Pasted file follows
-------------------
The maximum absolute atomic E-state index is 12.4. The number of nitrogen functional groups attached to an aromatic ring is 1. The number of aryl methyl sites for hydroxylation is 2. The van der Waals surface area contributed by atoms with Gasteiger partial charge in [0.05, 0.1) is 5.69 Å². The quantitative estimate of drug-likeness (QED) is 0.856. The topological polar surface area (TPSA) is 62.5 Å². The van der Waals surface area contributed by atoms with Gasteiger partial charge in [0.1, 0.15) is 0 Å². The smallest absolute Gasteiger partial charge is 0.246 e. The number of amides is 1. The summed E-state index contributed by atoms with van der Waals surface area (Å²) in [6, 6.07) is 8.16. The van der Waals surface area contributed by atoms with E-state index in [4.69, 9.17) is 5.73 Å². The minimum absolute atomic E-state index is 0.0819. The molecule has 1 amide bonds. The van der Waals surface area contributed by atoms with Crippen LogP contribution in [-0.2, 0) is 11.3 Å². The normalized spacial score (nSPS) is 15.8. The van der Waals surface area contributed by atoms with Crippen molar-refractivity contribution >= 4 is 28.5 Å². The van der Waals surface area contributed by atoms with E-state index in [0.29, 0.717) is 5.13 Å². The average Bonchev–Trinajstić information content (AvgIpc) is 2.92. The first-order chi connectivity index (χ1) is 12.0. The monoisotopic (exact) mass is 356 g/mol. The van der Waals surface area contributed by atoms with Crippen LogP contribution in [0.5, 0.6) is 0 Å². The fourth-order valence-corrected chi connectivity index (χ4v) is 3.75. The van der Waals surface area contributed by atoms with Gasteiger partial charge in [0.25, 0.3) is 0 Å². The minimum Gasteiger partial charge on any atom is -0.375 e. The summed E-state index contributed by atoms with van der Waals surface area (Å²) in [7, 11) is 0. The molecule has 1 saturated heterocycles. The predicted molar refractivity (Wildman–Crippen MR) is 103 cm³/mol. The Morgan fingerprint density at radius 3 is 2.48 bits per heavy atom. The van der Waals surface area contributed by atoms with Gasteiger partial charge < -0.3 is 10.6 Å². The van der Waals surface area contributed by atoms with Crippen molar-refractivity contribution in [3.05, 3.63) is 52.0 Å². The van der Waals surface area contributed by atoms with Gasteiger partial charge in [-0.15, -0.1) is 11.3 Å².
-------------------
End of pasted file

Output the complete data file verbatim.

The maximum absolute atomic E-state index is 12.4. The number of nitrogen functional groups attached to an aromatic ring is 1. The number of aryl methyl sites for hydroxylation is 2. The van der Waals surface area contributed by atoms with Gasteiger partial charge in [0.05, 0.1) is 5.69 Å². The quantitative estimate of drug-likeness (QED) is 0.856. The topological polar surface area (TPSA) is 62.5 Å². The van der Waals surface area contributed by atoms with Gasteiger partial charge in [0.1, 0.15) is 0 Å². The smallest absolute Gasteiger partial charge is 0.246 e. The number of amides is 1. The summed E-state index contributed by atoms with van der Waals surface area (Å²) in [6, 6.07) is 8.16. The van der Waals surface area contributed by atoms with E-state index in [4.69, 9.17) is 5.73 Å². The minimum absolute atomic E-state index is 0.0819. The molecule has 1 amide bonds. The van der Waals surface area contributed by atoms with Crippen LogP contribution in [-0.2, 0) is 11.3 Å². The normalized spacial score (nSPS) is 15.8. The van der Waals surface area contributed by atoms with Crippen molar-refractivity contribution >= 4 is 28.5 Å². The van der Waals surface area contributed by atoms with E-state index in [0.29, 0.717) is 5.13 Å². The average Bonchev–Trinajstić information content (AvgIpc) is 2.92. The first-order chi connectivity index (χ1) is 12.0. The monoisotopic (exact) mass is 356 g/mol. The van der Waals surface area contributed by atoms with Crippen LogP contribution in [0.5, 0.6) is 0 Å². The fourth-order valence-corrected chi connectivity index (χ4v) is 3.75. The van der Waals surface area contributed by atoms with Gasteiger partial charge in [0.25, 0.3) is 0 Å². The minimum Gasteiger partial charge on any atom is -0.375 e. The summed E-state index contributed by atoms with van der Waals surface area (Å²) in [7, 11) is 0. The molecule has 1 saturated heterocycles. The predicted molar refractivity (Wildman–Crippen MR) is 103 cm³/mol. The Morgan fingerprint density at radius 3 is 2.48 bits per heavy atom. The van der Waals surface area contributed by atoms with Gasteiger partial charge < -0.3 is 10.6 Å². The van der Waals surface area contributed by atoms with Crippen molar-refractivity contribution in [3.05, 3.63) is 52.0 Å². The van der Waals surface area contributed by atoms with Gasteiger partial charge in [-0.15, -0.1) is 11.3 Å².